5th July - 1st September 2002

An Exhibition of Calalan Jewellery
Part of an Exchange Project showing British work at
Hipotesi Gallery in Barcelona 13th June - 15th August '02

Crafts, November/December 2002 review of 'Distinto-Distinct'

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About Us

November/December 2002

Kath Libbert Jewellery, Bradford
5 July - 1 September 2002
Catalogue: 3 + p&p
Distinto-Distinct was an exchange project between Kath Libbert of Kath Libbert Jewellery in Saltaire and Maria Lluisa Sameranch, owner of the Hipotesi Gallery in Barcelona. Drawing on their own preferences and reflecting the foci of their respective galleries, the work of six British jewellers - Jessica Briggs, Christina Hirst, Kathryn Marchbank, Jo McAllister, Dot Sim and Sarah Stafford - were exhibited in Barcelona while the work of six Catalan jewellers was shown in Saltaire.
In comparison with the more design-led work of the British jewellers, the Catalan work appeared to be much more idiosyncratic. Xavier Ines Monclus integrates images of popular culture, reminiscent of childhood toys and characters in comics, into surreal and often funny combinations. The ambiguity thus achieved . between figuration and ornament is carefully balanced and visually intriguing. The playful aspect of the work was well contained in the collage-like appearance of the pieces. It communicated a thoughtful approach to design, while still considering the kaleidoscopic appearance of images in a post-modern culture.
Judging from the work and supported by the artists' statements all six jewellers have a strong investment in the storytelling aspect of jewellery. Even Montserrat Marin, whose work is abstract, states that the play between emotive qualities, the rational and the sensory are important to her. She created a range of circular silver jewellery pieces, playing with different levels and silver-gold juxtapositions, though my feeling was that the partial surface treatment with gold leaf was not altogether successful, creating conflict between the flaky appearance of the leaf and the clarity of the white metal surfaces. The appearance of the gold needed to be developed three-dimensionally into an almost fur-like appearance. Only then would it have made the strong aesthetic statement which was needed to succinctly communicate the artistic ideas behind the work.
Carmen Amador's work was aesthetically very different. Here the traces of the making process and the tentative appearance of the work was controlled and handled with intention. Amador's delicate objects look as if they could be means of transport, only that the sort of travel she has in mind is in the imagination or in dreams. Like little machines from a Jules Verne story, these objects are delightful inventions, wonderfully ornate and poetic.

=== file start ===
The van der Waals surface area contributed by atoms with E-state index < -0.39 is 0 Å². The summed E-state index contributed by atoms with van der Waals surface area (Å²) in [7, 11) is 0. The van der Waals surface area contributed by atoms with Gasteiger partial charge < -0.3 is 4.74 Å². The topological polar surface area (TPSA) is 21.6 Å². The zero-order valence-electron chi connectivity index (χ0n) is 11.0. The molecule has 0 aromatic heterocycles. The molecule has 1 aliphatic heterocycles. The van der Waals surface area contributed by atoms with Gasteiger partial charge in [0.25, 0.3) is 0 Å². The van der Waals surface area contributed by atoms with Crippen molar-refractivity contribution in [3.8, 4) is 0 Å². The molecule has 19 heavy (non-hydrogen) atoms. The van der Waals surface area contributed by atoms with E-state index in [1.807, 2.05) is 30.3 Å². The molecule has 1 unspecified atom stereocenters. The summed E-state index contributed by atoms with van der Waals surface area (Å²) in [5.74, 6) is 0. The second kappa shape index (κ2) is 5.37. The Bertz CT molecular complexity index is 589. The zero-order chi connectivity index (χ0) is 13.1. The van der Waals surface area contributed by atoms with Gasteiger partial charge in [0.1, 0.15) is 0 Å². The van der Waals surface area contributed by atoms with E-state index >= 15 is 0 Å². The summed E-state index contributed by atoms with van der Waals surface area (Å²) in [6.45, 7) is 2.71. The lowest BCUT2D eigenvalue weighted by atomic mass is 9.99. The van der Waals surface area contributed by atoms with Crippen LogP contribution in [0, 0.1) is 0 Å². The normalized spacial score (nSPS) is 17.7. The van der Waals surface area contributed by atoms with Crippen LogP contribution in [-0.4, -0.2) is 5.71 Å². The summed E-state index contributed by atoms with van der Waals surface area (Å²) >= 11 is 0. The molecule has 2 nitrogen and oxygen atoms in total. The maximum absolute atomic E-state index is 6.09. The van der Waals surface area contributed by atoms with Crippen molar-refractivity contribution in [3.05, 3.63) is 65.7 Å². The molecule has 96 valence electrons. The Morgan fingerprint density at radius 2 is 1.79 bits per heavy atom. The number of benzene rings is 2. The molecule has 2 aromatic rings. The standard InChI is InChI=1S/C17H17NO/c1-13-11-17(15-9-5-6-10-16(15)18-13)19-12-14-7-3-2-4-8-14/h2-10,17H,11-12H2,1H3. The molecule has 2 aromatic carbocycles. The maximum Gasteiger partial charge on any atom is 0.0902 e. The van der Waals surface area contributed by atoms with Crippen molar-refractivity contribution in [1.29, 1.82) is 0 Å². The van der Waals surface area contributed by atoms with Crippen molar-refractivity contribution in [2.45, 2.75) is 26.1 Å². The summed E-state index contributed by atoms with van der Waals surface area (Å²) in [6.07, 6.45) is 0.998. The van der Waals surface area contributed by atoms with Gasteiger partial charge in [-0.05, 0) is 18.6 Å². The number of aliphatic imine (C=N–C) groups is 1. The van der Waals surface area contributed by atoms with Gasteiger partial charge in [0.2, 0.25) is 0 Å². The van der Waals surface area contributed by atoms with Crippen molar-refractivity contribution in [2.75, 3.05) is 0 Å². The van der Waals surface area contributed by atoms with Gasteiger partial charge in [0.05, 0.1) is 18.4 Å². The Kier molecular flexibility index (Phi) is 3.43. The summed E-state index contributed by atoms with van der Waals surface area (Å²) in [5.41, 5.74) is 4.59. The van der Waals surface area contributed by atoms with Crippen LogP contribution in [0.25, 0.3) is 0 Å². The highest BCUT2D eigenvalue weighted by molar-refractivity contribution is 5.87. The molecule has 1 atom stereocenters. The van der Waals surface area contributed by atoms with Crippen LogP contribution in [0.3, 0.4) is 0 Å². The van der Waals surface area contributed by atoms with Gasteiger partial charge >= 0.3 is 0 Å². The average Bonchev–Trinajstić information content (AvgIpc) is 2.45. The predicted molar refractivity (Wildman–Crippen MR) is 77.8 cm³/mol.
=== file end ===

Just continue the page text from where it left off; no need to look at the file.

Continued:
The allegorical aspect of storytelling was strongest in Grego Garcia Tebar's work. Her postcardsized wooden boxes framed mixed media collages: found and made parts are brought into a visual context to symbolise subjective narratives. Pieces such as these demand good titles, to offer the viewer an interpretative pathway into the work. Unfortunately, these titles had not been exhibited alongside the work and so one was left with a purely visual appreciation. Alongside, Garcia Tebar exhibited a range of pearl necklaces extending the traditional format of the pearl design: these I found particularly beautiful. Silvia Piva's work was accompanied by a carefully choreographed video, which communicated far better than any written statement her concern with movement and fragility. In a landscape of sea, sand and stone she placed objects made of fine black wire, studded with pearls or stones, which appeared light and vulnerable; wire cages were holding or maybe entrapping dried roses and pearls. Without the contextualising support of the video, I would have missed much of the depth in this work and it made me aware again how difficult it is to transpose sensual artistic agendas to the jewellery display case. The placing of narrative objects in abstract wire structures was also, if in a very different way, the theme in Milena Trujillo's work. Here tiny plastic figures inhabited small worlds made of ornate wirework. The objects described places where people come to rest quite peacefully, places between reality and fantasy. This sense of transition was beautifully captured in the pendants, where these little imaginary worlds, suspended from the neck in mid-air, travelled along the ribbons and chains, which were holding them.
Selected highlights of the British work will be at Kath Libbert Jewellery, Salts Mill, Victoria Road, Saltaire, West Yorkshire BD18 3LB, (01274) 599790, from 1 October - 5 November 2002.

Kath Libbert Jewellery Gallery, Salts Mill, Saltaire, Bradford BD18 3LA. Tel/Fax 01274 599790. For directions see About Us
Open Monday - Friday 10am - 5.30pm. Weekends 10am - 6pm. Email:info@kathlibbertjewellery.co.uk